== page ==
People ex rel. Brady v. La Salle St. Trust & Sav. Bank, Gen. No. 46126

Decision Date08 March 1955
Docket NumberGen. No. 46126
Citation5 Ill.App.2d 261,125 N.E.2d 654
PartiesPEOPLE of the State of Illinois, ex rel. James J. BRADY, Auditor of Public Accounts, Plaintiff below, v. LA SALLE STREET TRUST & SAVINGS BANK et al., Defendants below. Joseph J. DUFFY, Administrator of the Estate of William Lorimer, Deceased, etc., et al., Intervening Petitioners below, Appellants, v. CHICAGO TITLE AND TRUST COMPANY, Respondent below, Appellee.
CourtUnited States Appellate Court of Illinois

Rothbart & Rosenfield, Francis M. Lowes, Chicago, (Edward Rothbart, J. M. Rosenfield, Francis M. Lowes, Joseph Stein and Thomas E. Moran, Chicago, of counsel), for appellants.

Charles F. Grimes, Kirkland, Fleming, Green, Martin & Ellis, Chicago ( Joseph B. Fleming, Thomas M. Thomas, Elmer M. Leesman and William M. Rice, Chicago, of counsel), for appellee.

McCORMICK, Presiding Justice.

A decree was rendered in the Circuit Court of Cook County on an amended intervening petition filed by William Lorimer and others on January 12, 1932. The suit in which the intervening petition was filed was started June 18, 1914 to wind up the affairs of the La Salle Street Trust and Savings Bank, an Illinois corporation. Certain objections had been filed to various reports and accounts submitted by the Chicago Title and Trust Company, successor receiver of the La Salle Street Trust and Savings Bank, which accounts were filed on March 16, 1932, April 18, 1940 and on April 21, 1943, and these objections were substantially the same as those alleged in the petition. These objections were included in the order of referral to the master and were considered in the hearing. The trial court entered a decree dismissing the amended intervening petition for want of equity, approving and confirming all the accounts theretofore filed by the Chicago Title and Trust Company as receiver of the La Salle Street Trust and Savings Bank, and overruling all objections thereto. The decree further provided that the respondent, Chicago Title and Trust Company, be released and discharged from all further duties and liabilities on account of the said receivership. From this decree appeal is taken on the theory that the intervening petition and the objections to the accounts and reports were to recover assets of a receivership estate which allegedly wrongfully came into the possession of the respondent and were not accounted for by it, and to recover the legal profits which the respondent received while acting in a fiduciary capacity towards the receivership estate, together with interest thereon; that the master and the chancellor incorrectly interpreted the law applicable, and that under a proper application of the law the facts established were sufficient to sustain the petition.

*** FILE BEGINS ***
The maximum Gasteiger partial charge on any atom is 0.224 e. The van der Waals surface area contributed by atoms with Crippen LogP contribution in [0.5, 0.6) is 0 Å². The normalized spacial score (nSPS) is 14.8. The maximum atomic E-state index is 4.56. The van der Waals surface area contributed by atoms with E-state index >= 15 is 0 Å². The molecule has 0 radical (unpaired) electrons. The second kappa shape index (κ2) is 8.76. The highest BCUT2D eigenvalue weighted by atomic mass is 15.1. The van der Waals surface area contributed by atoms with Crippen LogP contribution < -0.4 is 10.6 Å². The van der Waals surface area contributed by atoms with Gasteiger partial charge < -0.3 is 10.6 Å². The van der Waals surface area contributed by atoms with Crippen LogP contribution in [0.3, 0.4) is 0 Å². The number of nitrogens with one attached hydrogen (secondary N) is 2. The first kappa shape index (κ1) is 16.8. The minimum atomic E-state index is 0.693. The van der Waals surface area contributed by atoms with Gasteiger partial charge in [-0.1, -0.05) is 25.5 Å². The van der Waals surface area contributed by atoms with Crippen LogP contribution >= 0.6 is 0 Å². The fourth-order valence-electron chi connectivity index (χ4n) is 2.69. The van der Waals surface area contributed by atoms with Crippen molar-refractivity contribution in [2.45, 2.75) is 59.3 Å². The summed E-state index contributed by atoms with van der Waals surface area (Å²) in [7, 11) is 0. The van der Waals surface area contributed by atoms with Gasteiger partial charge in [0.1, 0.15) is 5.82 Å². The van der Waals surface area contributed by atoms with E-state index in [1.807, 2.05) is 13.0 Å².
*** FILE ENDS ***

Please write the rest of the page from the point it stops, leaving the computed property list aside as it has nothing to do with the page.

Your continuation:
The abstract filed in this case consists of 323 printed pages. An additional abstract was filed consisting of 244 pages. The record contains 7,321 pages. The essential facts contained in this voluminous record are as follows: The La Salle Street National Bank was organized on or about May 9, 1910, and carried on a general banking business in Chicago from that time until about October 21, 1912, when it ceased doing business. On October 19, 1912 the La Salle Street Trust and Savings Bank an Illinois corporation, was organized and succeeded the National Bank. During the entire time, William Lorimer was president, Charles B. Munday vice president, and they, together with Harry W. Huttig, were members of the board of directors, both of the National and State Banks.

The Rosehill Cemetery Company is a corporation organized under a special Act of the General Assembly of the State of Illinois approved February 11, 1859. The capital stock of the cemetery company, as fixed by its charter, was $50,000, divided into 5,000 shares of the par value of $100 each. The Rosehill Cemetery Company acquired about 325 acres of land in the town of Lake View in Chicago, which it used and is using for cemetery purposes, together with other property incidental thereto.

The Rosehill Cemetery Company, when it sold burial lots, had for many years collected an additional sum over and above the selling price of the lots, which money it agreed to hold in trust forever as a perpetual care fund. By the spring of 1912 that fund had reached substantial proportions and was invested in numerous high grade securities.

In 1912 Rosehill had 5,000 shares outstanding. Of these, 2,668 1/3 were owned by the three heirs of Killian Lansingh (Grace Wiles, Van Rennsalaer Lansingh and Blanche Freeman), and 447 1/2 were owned by Pettibone, Osborne and Minor. The remaining shares of the 5,000 were owned by Wesley Dempster, A. W. Vercoe and others, hereafter referred to as the Dempsters.